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Doomed to Repeat

July 18, 2013

As I have researched my book on Dr. Freeman Allen I am increasingly struck by the incredible usefulness of the study of history.  Having a spotty and unconventional education I am fuzzy on a whole lot of human history but the more I read the more I realize how much of our modern debates are replays.  I’m going to use the recent widely disseminated article by Tracy Weber and Charles Ornstein of Propublica:

Weber and Ornstein have been reporting on the issue of prescription drugs for a long time, and they have published in the past about patterns they found in Medicare prescribing records, etc.  In this article they review those findings and imply that we should all question our doctors about the things they prescribe.  Here’s what they suggest the average patient should ask:  “Doctor I’ve looked at the data and it appears you are prescribing a medication for me that is much more expensive than your peers, why is that?”.  Or: “Doctor, do you have a financial relationship with the drug company that makes the medication you have prescribed for me?”  Or: “Doctor, my research suggests that you a prescribing a medication that your peers rarely do for this condition.  Can you explain that?”.  Not to mention being exceedingly annoying and insulting, all these questions would take more time to answer in a way that the average person could understand than the average doctor spends on an appendectomy.  I can just imagine doing anesthesia for 10 identical cataract extractions and having each patient ask me if I have a financial interest in the company that makes Remifentanil, why isn’t Fentanyl used since it’s cheaper, and why did the other guy at the other hospital use Propofol instead?  After the semester-long pharmaceutical lecture and the year-long chemistry course to back it up, we’d never get anything done.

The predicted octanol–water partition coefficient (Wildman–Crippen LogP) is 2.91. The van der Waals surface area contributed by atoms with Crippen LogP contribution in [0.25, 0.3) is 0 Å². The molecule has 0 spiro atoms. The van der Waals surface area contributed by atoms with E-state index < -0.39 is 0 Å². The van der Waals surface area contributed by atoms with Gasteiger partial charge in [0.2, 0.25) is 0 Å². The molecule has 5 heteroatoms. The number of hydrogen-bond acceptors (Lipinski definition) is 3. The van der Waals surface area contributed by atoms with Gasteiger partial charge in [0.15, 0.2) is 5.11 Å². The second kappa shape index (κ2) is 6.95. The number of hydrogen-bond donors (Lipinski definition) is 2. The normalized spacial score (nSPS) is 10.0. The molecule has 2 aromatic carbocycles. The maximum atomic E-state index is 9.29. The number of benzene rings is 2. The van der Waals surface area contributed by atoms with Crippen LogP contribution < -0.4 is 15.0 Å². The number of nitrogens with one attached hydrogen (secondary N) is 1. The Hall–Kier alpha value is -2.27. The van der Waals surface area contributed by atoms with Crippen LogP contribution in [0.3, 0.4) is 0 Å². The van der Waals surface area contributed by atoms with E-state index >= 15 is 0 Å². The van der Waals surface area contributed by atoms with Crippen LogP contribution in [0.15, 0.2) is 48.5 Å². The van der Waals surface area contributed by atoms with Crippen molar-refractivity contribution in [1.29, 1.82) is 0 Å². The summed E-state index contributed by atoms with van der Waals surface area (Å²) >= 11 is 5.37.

It turns out the medical world has had a love-hate relationship with medications for a long, long time.  Dr. Oliver Wendell Holmes, eminent Harvard physician, poet, and founder of the Atlantic Monthly, said in a speech given before the Massachusetts Medical Society in the 1860s:

“What is the honest truth about the medical art?  By far the largest number of diseases which physicians are called to treat will get well at any rate, even in spite of reasonably bad treatment.  Of the other fraction, a certain number will inevitably die,, whatever is done; there remains a small margin of cases where the life of the patient depends on the skill of the physician.  Drugs now and then save life; they often shorten disease and remove symptoms; but they are second in importance to food, air, temperature, and other hygienic influences.”

Of course, back then they didn’t have a whole lot of pharmaceuticals that actually worked to choose from.  At least 15% of all prescribed medications had some form of opium in them.  Whiskey worked for almost anything if you gave enough.  At least half the time the drug being given was not only sold but made by the doctor himself.  People got given things that other doctors didn’t use, that were more expensive than down the street, and that doctors had financial interest in all the time.  Now we have 15 kinds of Ibuprofen.  I’m going to ask my doctor why he’s prescribing Aleve when the guy down the street says go get the Wallgreens variety, and does my doctor have stock in Bayer Pharmaceuticals?

Learn from history.  Or be doomed to repeat it.


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